Overcoming the Price objection
How you determine your rates when starting or running a business is all important and requires a great deal of thought which goes to the core of how you view what you do. Once those questions are answered you are far better equipped to deal with the price objection which every recruiter would be familiar with.To counter and conquer the price objection you also need to think about what the client wants. As each individual business is different you can start this analytical process by pondering the following:What do you do:
- Do you provide a service or a product? Every recruiter needs to know the answer to this question and naturally it needs to align with the company answer.
- Is the fee charged for a service? In which case the retained model is far stronger than the contingent model in terms of ROI of time and resources.
- Is the guarantee offered for the service quality or product quality? What are the performance indicators of these?
- How and where do you differ from your competitors? Many recruiters take for granted that every other recruiter does what they do. Think about the recruiters who do not interview, skills test, reference check or any number of things which you might do.
- Where in the market do you sit in terms of price? Are you Gap or Gucci? Why are you there? Who is your target market?
These are some preliminary questions which every business needs to answer. Once you know the answers, you are in a much better position to counter a client's price objection. Here are some helpful questions to use when a client uses the: “you're too expensive” objection:What do they want:
- Who is the decision maker you are selling to? When they say expensive are they coming from a procurement viewpoint where they want a low price unit? Or are they coming from a supervisor/managerial point of view; you need to understand how and what they will be measured on in their companies; e.g. retention, low prices, increased profitability etc.
- Value vs. Price comparison; this can be used depending on who you are selling to and what their KPI's are. If procurement; they want low prices, so you could offer a bulk discount for e.g. 10 placements per annum But ensure you give this discount as a rebate just like when you get your tenth coffee for Free at your local cafe as you have no guarantee they will have 10 placements or that they will give them to you, then potentially all you have done is give them a heavily discounted first coffee! If your fee is 18% and the salary is $100k, then the fee would be $18k. For 10 placements, this would be $180k. Your rebate might be that for every $100k they spend with you, they get a 2% rebate in the form of a credit towards their next placement. 2% of $100k = $2000 off their next placement. This way the client has skin in the game and will continue to use you to get their rebate or 'free' coffee (provided you give them superior service of course). Also consider that in a skills short market, there is even less need to discount as you can most likely persuade the client's competitor to hire that quality candidate instead!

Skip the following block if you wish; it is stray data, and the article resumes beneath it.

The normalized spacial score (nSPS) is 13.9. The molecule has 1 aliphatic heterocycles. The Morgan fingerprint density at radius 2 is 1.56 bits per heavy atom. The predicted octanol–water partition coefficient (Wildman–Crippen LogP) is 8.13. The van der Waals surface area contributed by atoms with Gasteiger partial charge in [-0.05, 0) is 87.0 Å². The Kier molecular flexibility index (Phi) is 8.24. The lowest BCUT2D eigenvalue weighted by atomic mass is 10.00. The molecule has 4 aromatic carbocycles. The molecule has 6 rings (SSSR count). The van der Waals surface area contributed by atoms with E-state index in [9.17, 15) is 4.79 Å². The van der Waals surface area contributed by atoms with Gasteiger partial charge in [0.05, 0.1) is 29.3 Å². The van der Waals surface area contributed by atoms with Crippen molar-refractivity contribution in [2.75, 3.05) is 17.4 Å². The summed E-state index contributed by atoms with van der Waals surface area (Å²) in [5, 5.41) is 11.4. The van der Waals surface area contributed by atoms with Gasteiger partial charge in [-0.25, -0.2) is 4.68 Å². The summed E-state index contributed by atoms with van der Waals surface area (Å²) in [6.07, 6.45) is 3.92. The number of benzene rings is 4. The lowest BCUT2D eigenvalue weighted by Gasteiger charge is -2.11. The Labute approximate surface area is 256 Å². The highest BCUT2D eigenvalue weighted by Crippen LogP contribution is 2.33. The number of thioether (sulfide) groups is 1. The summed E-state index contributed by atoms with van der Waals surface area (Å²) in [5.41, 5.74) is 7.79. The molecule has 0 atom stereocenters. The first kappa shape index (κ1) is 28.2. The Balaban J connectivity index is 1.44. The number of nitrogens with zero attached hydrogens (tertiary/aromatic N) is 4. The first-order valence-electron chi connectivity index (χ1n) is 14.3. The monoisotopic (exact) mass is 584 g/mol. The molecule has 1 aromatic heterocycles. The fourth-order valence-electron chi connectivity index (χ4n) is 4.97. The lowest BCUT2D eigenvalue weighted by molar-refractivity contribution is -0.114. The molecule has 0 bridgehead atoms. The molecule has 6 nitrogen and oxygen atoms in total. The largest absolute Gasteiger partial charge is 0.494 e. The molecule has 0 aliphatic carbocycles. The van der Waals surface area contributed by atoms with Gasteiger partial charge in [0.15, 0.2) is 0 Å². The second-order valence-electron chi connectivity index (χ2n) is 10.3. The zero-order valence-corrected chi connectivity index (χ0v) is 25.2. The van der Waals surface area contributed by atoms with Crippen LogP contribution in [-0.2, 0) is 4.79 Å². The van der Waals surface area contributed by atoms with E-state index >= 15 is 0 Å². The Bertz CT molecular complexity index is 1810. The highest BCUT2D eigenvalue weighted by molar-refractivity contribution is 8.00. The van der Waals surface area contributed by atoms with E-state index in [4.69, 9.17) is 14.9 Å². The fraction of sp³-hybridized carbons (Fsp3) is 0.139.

- Ask them:”expensive compared to what”? Do they mean that they can recruit themselves and 'save' the $17,000 fee, but have you gone through a cost comparison with them i.e. shown them what their time and effort is worth? And are they the best one for the job? What on-going training do they undertake to stay abreast with recruitment methodology and industrial laws? Would they e.g. do their own plumbing? They probably could but more than likely it wouldn't be as good a job and occasionally they may even have to get a professional in to fix the original problem and the one caused by their own attempts.
- What is it costing them in time to do their own recruiting? During the GFC some businesses reverted to doing their own recruiting. Some companies were looking for a while, but had to go without the desired staff member for most of this year. What was the cost to the business in reduced revenue? Remember it costs money to make money.
- It is tax deductible! Depending on whom your client is they may or may not be aware that fees paid to a recruitment company are fully tax deductible ( in Australia as a cost of running your business)
I know some companies have slashed their fees during the past 12 months but it becomes difficult to increase your fees again just because you think the client can afford it.If and when you lower your fees, it may be a special offer for the next 45 days that all jobs taken and placed in that timeframe will be at 12% if exclusive and 50% of the total fee paid up front. Or it may be that you have varied levels of service i.e. Basic service @ 12%, Full service @ 16% and Deluxe service @ 20%.Once you know your differentiation and charge accordingly the price objection will actually disappear, just like no one would argue that a BMW and a Toyota should be the same price!